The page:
In all your preparations to make sure your special needs pets don’t feel left out or unloved, you need to also put yourself into consideration. If you don’t prepare yourself emotionally, psychologically, physically, financially, socially and so on to go down this not-very-frequented road, you may break down along the line and your pets don’t need that.
So, always speak to those who have been there longer than you and to professionals whenever you start to feel overwhelmed. Don’t take your preparedness for granted; you need to be ready for anything.
Don’t Treat Them Any Differently
There is little that is different, anyway, once you get used to the routines. But animals can be really sensitive and they do know when your attitude toward them changes. Love them like you used to or more if you can. If you are a new foster parent, then you have to be a genuine animal lover to do this. Let your love for them grow and bond with them. You may get exasperated or frustrated sometimes but who doesn’t? Just don’t take it out on them. They want love, just like every other person or pet. That they need some little extra attention doesn’t make them different. They are your pets so just love them.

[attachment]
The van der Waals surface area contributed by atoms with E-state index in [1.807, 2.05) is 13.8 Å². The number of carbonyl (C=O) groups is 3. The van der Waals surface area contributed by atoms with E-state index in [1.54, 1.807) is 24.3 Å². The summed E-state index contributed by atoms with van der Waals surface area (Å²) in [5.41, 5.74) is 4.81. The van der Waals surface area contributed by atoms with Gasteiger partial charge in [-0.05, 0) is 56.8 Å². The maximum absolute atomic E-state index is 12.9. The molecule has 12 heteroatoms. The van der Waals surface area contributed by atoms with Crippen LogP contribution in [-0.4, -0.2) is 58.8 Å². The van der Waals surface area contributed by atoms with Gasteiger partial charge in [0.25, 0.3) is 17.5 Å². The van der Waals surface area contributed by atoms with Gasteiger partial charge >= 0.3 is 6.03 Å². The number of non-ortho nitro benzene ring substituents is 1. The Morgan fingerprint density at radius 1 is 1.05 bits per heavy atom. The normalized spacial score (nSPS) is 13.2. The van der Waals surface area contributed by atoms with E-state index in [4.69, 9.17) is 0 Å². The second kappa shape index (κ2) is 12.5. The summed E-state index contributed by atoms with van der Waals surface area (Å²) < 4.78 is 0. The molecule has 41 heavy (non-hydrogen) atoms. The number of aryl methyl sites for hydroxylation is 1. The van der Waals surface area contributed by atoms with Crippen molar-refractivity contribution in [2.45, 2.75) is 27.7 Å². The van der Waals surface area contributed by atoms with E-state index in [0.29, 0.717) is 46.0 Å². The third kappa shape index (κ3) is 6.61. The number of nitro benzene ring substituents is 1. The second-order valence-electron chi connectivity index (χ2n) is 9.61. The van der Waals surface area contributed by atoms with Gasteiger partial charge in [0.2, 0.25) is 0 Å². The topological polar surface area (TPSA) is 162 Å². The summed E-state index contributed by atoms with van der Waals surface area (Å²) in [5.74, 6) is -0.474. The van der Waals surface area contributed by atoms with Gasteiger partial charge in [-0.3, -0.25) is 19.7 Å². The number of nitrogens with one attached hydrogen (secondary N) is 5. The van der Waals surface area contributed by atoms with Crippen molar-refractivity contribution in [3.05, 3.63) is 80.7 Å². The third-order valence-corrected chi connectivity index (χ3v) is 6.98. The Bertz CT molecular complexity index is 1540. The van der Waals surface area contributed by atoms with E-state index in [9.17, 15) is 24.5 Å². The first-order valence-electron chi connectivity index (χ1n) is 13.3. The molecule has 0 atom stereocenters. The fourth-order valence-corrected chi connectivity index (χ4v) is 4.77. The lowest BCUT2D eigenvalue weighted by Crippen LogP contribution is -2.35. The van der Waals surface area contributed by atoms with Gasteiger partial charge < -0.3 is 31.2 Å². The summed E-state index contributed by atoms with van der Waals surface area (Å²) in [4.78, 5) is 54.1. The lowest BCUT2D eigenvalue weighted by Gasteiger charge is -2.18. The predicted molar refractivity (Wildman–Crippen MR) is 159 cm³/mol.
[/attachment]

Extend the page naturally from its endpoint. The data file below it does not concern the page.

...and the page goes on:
Let them love you back! They need it. Don’t do all the loving; pets need to give, too. That’s part of the reason you got them in the first place, anyway. So give them a chance to do all they used to, as much as they can without further hurting themselves. Keep an eye on them but give them some room to be as free as pets usually are. Don’t smother them. Just let them be their usual loving selves.